Peripheral vestibular dysfunction can be caused by inner ear disorders, drug toxicity, neuritis, or a number of other causes. In the absence of a fully functional vestibular system, the brain often requires retraining to correctly utilize visual and proprioceptive cues to maintain postural stability.
People with vestibular dysfunction experience multiple problems with posture control and movement, including an unsteady gait and various balance-related difficulties. These effects make it very difficult to walk in the dark or on uneven surfaces without risk of falling. They are typically referred for conventional vestibular therapy. Many patients improve with therapeutic intervention. Some patients reach a plateau and do not return to their previous level of function. The BrainPort balance device transmits head position information via electrotactile stimulation of the tongue. With training, patients learn to use the positional information to correct their balance.
Researchers at the Stanford University School of Medicine have found a way to regenerate hair cells in the inner ears of mice, allowing the animals to recover vestibular function. It's the first time such recovery has been observed in mature mammals.
The U.S. Department of Veterans Affairs should expand the requirement in its disability compensation process regarding who can diagnose traumatic brain injury to include any health care professional with pertinent and ongoing brain injury training and experience, says a new congressionally mandated report from the National Academies of Sciences, Engineering, and Medicine.
Vision problems are a common and sometimes lasting consequence of head injuries—from children and teens with sports-related concussions to military personnel with combat-related traumatic brain injury (TBI).
A new study led by researchers at Massachusetts Eye and Ear found that vestibular thresholds begin to double every 10 years above the age of 40, representing a decline in our ability to receive sensory information about motion, balance and spatial orientation.
Two case reports published in The Journal of the American Osteopathic Association document improvements in concussion-related symptoms following an initial session of osteopathic manipulative treatment (OMT).
A new study at Massachusetts Eye and Ear showed that in some cases of vestibular schwannoma, a sometimes-lethal tumor often associated with neurofibromatosis 2 (NF2), secretions from the tumor contain toxic molecules that damage the inner ear.
Researchers from Massachusetts Eye and Ear and the Harvard Medical School/ Massachusetts Institute of Technology's Program in Speech and Hearing Bioscience and Technology have demonstrated that salicylates, a class of non-steroidal inflammatory drugs (NSAIDs), reduced the proliferation and viability of cultured vestibular schwannoma cells that cause a sometimes lethal intracranial tumor that typically causes hearing loss and tinnitus.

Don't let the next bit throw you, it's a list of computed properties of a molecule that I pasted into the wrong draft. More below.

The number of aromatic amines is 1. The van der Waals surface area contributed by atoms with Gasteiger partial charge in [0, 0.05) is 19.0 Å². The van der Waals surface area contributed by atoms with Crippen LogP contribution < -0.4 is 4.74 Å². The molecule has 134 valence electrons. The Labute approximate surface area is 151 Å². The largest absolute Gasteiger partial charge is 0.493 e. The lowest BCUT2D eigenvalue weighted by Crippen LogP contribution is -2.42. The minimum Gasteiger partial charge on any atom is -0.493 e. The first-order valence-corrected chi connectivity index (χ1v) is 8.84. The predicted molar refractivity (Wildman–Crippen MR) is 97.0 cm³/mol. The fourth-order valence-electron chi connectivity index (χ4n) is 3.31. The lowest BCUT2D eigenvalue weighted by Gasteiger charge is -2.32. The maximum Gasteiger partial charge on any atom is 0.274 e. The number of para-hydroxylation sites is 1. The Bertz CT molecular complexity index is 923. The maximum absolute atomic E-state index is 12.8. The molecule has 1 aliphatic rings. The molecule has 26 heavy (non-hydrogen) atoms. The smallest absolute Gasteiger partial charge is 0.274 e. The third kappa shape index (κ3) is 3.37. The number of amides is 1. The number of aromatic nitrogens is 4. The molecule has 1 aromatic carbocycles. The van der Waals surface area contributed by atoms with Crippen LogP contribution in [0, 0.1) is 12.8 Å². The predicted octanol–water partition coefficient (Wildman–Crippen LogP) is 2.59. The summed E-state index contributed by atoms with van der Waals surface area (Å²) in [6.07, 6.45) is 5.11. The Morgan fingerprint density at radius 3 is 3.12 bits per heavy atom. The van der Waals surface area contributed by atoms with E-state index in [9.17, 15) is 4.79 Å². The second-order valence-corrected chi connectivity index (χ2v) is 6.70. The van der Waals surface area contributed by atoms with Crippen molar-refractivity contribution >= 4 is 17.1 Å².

If you have ever looked over the edge of a cliff and felt dizzy, you understand the challenges faced by people who suffer from symptoms of vestibular dysfunction such as vertigo and dizziness. There are over 70 million of them in North America. For people with vestibular loss, performing basic daily living activities that we take for granted (e.g. dressing, eating, getting in and out of bed, getting around inside as well as outside the home) becomes difficult since even small head movements are accompanied by dizziness and the risk of falling.
Rehabilitation is essential for patients with disabling symptoms of dizziness, vertigo, and unsteadiness caused by disorders of the vestibular system. A special issue of The Journal of Neurologic Physical Therapy (JNPT) presents an update on new and emerging vestibular rehabilitation techniques, highlighting the physical therapist's role on the multidisciplinary teams providing patient care and research.
An estimated 35 percent of U.S. adults age 40 and older have vestibular dysfunction (inner ear balance disorders), and those who do may have a higher risk of falling, according to a report in the May 25 issue of Archives of Internal Medicine.
According to health care experts, cochlear implantation in senior citizens seems to be not cost effective, due to a belief that elderly patients perform poorly in the postoperative audiological rehabilitation process due to degenerative processes in the central and peripheral auditory system.